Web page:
The New and Improved Rat Race


I'll admit that I'm not sure how I feel about this invention yet.

On the one hand, it does seem to address the issue of our desk jobs becoming a health hazard due to prolonged hours of sitting. And, as studies have started to show, it's not enough even to 'balance' eight hours in a desk chair with time spent at the gym, a treadmill desk would be a creative solution.

However, all I can think is, "Jane! Stop this crazy thing!!!"

Obviously, because I'm writing to you, I'm sitting (possibly slumped a little) in front of my laptop. It's become a necessary evil these days. Fortunately, I do most of my writing at home where I have the freedom to get up often, move my screen around the house for a variety of positions and settings, and I really strive to balance my laptop time with housework, gardening, jumping around, and of course, shiatsu sessions.

But I feel the toll it takes on my body and energy level. I find it hard to imagine doing this type of work every day - 6, 8, 10 hours. I start going bonkers, usually after 45 minutes, as my eyes glaze over, my low back hurts, and my brain gets fuzzy.

I was not too surprised to discover that in 2008, a gal (writer, speaker, advisor and former senior high-technology executive) named Linda Stone coined a term, "screen apnea".

This came after eight months of research in which she observed a phenomenon where a majority of screen users - whether a computer, mobile device, or tv - would actually hold their breaths or breathe very shallowly. (You just took a deep breath, didn't you? Yeah, me too...)

Stone followed up with the implications of this behavior by consulting two doctors of the National Institutes of Health, who had conducted research on the impacts of breath-holding to the body, and its contributions to stress-related diseases.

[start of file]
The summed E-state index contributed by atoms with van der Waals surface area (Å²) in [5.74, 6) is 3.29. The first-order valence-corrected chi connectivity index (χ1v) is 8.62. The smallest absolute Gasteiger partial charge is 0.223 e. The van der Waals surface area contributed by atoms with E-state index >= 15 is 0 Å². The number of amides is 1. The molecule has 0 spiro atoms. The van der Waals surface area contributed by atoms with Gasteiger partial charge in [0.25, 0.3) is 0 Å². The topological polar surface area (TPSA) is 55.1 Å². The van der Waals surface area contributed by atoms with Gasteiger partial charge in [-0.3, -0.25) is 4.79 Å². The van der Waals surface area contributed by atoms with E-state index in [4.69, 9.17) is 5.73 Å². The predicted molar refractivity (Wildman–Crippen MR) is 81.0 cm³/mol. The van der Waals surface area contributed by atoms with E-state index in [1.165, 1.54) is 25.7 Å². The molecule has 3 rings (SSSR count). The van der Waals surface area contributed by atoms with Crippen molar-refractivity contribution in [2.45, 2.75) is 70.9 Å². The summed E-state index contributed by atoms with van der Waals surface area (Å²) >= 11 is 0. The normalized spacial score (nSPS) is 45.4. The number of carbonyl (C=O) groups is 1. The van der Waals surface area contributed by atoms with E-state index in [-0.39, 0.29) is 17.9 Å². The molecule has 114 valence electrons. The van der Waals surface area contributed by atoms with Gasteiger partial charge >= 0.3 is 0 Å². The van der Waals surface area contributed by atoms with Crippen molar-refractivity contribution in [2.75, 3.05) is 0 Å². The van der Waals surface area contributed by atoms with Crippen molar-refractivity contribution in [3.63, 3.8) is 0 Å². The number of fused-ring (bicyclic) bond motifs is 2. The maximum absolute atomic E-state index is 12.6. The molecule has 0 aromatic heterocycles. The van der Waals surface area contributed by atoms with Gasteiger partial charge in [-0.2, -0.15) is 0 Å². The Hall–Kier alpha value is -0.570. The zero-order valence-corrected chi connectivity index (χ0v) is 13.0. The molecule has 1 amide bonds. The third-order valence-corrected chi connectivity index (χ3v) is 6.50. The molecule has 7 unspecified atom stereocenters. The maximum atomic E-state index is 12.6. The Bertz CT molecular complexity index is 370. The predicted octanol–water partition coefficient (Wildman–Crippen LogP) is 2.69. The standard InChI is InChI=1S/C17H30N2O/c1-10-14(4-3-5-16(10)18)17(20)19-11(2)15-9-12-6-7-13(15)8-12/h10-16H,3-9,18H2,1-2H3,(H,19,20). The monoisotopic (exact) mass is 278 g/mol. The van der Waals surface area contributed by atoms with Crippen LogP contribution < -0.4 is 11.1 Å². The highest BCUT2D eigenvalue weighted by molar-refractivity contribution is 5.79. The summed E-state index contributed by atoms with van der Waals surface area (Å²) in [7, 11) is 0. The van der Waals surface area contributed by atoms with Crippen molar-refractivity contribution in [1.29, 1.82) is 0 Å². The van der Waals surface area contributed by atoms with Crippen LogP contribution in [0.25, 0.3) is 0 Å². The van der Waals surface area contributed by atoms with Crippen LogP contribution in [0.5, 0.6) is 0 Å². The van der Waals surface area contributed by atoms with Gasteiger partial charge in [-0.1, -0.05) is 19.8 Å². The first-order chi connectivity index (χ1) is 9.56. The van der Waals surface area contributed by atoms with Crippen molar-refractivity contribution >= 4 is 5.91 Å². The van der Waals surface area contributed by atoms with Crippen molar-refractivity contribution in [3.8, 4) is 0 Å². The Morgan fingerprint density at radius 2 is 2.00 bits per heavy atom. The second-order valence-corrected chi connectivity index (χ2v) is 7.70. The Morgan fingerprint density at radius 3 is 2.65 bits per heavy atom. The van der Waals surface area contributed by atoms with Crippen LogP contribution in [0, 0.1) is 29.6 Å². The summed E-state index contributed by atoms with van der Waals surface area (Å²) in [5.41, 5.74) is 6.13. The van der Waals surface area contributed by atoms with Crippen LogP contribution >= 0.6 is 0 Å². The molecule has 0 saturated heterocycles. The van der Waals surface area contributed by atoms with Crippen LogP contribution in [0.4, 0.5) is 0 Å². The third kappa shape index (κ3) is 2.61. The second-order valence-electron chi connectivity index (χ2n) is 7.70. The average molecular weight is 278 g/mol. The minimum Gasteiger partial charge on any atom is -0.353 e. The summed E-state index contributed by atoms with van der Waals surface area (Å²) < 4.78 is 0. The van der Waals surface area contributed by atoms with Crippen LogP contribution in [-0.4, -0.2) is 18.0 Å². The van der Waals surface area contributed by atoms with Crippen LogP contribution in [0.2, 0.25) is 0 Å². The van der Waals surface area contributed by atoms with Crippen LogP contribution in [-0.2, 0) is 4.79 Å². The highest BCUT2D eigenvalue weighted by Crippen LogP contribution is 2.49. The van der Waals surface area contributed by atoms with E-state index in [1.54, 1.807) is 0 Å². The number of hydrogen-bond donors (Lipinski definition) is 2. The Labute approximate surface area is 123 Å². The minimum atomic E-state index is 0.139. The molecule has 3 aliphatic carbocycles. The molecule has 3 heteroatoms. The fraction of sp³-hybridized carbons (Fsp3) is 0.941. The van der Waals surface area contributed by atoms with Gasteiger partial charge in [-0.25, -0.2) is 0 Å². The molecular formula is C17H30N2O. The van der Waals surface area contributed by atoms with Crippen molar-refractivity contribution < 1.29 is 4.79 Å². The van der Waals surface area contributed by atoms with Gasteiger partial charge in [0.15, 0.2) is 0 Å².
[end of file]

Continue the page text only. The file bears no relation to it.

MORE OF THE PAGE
It should be obvious -  you know, how not breathing is probably not good for you - but still, it is interesting for a society that talks a lot about stress and traces it to the fast-pace and overwhelm and horrible things happening in the world, to find that much of it comes back to the simple act of breathing. Or lack thereof.

Among other things, breath-holding throws the body's chemistry to the acidic side (which we are finding provides an ideal breeding ground for viruses and many forms of cancer); it creates imbalance in the oxygen/carbon dioxide/nitric oxide relationship (nitric oxide having a huge role in fighting infections, transmitting messages between nerve cells, and mediating the inflammation response).

Another fascinating consequence of hindered breathing is the loss of a normal sense of satiety.

In other words, the inner prompts that tell us when we're hungry are distorted as a result of how shallow breathing triggers our 'fight-or-flight' mode. The body becomes compulsive and we tend to over-consume, craving and reaching for anything available - food, information, visuals  ... constantly hitting the 'inbox' button for something new to digest.

So, it would seem the treadmill desk (if one could afford the $1,000 or so pricetag) solves the lack of movement and breathing problems. You can even sync your machine to an app that will measure your distance traveled, calories consumed, heart rate and more, since you don't have enough already to glue your attention to a screen. (Does anyone else here see the irony in this?)

I'm imagining possible upgrades: how to replace the rubber belt with grass, and install an aromatherapy dispenser that emits the scent of fresh air. Maybe, too, a solar panel can be attached so it could be moved out to the deck or lawn.

A little snark? Yeah, guilty, as charged. I guess I would rather see us moving back toward nature itself, than trying to be more creative with our nature-simulators. We devise more gadgets to make our addiction to gadgets healthier. We're only having this conversation to begin with, due to the brilliant convenience of technology.

Well, that's enough irony for one day. Time to get off my own tookus and go play outside.  


*For more about the 'screen apnea' research and other fascinating perspectives on the perils of our high-tech gadgets, refer to the book, "Manage Your Day-to-Day: Build Your Routine, Find Your Focus & Sharpen Your Creative Mind".

And, now, grab your Quisp and enjoy: